When gas prices were a problem for Quebec gas station owners
1982 protest aimed to double owners' share of profits from the pumps
Gas prices go up and gas prices go down, but gas consumers always pay those prices, no matter the cost.
And the people selling that gas also ride the ups and downs of that changing pricing.
In the spring of 1982, independent gas station owners in Quebec were receiving a fixed fraction of sales at the pump and they wanted to see more profit pouring into their pockets.
"Gas station owners keep about 4.5 per cent of what's paid at the pumps. They're trying to force the oil companies to give them 10 per cent," the CBC's Tom Kennedy said, when reporting from Quebec City on The National on April 4, 1982.
Putting pressure on fellow owners
That's why many of those owners across rural Quebec had begun protesting in a bid to change the status quo and why they were putting serious pressure on fellow gas station owners to take part.
Their protest was limiting access to gas and their facilities — and it was already in effect across much of rural Quebec and with increasing participation by garages in urban areas.
"Theoretically, the only people who are allowed to buy gas now in eastern Quebec are firemen, ambulance drivers and anybody else who has an emergency," said Kennedy.
But in Quebec City, there were owners who were not yet taking part, which Kennedy said was leading to some tense confrontations. (The Canadian Press would report a shooting that had occurred that same day in another part of the province, but related to one such confrontation and which left a customer wounded.)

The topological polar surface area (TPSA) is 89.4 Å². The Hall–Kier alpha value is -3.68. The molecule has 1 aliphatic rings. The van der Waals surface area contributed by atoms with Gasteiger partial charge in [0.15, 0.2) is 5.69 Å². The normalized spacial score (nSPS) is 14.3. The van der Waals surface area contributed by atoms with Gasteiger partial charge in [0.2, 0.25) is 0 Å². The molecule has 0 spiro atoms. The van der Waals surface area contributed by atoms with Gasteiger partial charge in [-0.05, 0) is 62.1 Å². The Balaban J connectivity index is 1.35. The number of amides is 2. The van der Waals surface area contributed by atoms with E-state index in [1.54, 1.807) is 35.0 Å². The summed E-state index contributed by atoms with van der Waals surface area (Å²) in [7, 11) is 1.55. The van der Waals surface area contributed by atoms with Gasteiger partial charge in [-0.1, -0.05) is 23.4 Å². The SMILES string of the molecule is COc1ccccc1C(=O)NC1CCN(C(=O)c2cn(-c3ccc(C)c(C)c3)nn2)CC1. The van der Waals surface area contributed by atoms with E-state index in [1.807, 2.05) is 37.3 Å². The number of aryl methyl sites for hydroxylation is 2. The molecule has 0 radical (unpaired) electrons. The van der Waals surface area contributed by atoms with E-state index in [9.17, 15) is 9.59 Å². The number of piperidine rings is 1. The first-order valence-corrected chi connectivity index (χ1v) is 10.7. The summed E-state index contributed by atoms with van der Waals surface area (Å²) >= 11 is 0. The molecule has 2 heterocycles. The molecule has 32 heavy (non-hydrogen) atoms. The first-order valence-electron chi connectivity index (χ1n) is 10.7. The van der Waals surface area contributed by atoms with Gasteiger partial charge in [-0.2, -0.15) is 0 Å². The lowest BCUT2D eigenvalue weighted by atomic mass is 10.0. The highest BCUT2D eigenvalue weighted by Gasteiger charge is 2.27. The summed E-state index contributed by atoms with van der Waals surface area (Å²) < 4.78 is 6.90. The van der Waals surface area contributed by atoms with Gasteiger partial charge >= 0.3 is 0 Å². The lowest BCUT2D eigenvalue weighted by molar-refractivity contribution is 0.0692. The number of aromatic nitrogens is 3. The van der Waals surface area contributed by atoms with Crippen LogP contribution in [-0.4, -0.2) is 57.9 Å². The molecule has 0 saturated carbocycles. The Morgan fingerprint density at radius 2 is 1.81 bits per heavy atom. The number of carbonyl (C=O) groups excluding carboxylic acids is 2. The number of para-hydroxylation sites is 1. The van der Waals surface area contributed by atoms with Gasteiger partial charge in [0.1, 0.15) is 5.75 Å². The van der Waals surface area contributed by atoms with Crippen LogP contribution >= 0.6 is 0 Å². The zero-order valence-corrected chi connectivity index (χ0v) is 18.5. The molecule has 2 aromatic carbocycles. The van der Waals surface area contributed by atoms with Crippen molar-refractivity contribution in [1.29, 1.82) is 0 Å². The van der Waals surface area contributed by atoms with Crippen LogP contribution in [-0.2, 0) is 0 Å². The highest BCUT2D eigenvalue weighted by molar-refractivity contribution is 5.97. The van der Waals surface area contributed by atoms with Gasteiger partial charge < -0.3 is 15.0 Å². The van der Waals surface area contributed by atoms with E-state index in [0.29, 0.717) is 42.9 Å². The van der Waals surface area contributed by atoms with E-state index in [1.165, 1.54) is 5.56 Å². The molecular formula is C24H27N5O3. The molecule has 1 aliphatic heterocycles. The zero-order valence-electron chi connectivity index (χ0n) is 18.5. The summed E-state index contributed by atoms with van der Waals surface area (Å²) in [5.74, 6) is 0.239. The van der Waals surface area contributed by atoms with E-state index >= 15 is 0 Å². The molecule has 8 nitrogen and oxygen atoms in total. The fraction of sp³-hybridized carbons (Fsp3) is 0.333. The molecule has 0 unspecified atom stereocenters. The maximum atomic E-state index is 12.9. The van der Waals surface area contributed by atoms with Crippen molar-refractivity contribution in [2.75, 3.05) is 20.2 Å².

'This is what usually happens'
"The striking owners have formed themselves into patrolling groups to try to stop this," said Kennedy.
"When they do find a garage that's still open, this is what usually happens."
Viewers on The National then heard the sound of glass being broken, followed by a quick shot of a gas pump that had been damaged.
"The strikers block the entrance, a window or two may get broken and by the time the police arrive, the owner, more often than not, has agreed to close down," said Kennedy.
Making all 'take notice'
To keep up the pressure, Kennedy said the gas station owners needed to take action in the Montreal area.
"Nearly half the province's service stations are in the Montreal area, 2,000 of them," said Kennedy.
"If they shut down, the politicians, the oil companies and the general public are going to have to take notice."
At the time of his report, Kennedy said strike organizers expected to have shut down most of those Montreal-area stations by the following morning.
Newspaper reports indicate the protest came to an end a few days later.
The Canadian Press reported that the independent gas station owners "obtained small concessions from the provincial government and promises from the major oil companies that they would get a better profit margin."
The same report said the protest had seen two-thirds of all Quebec gas stations closed.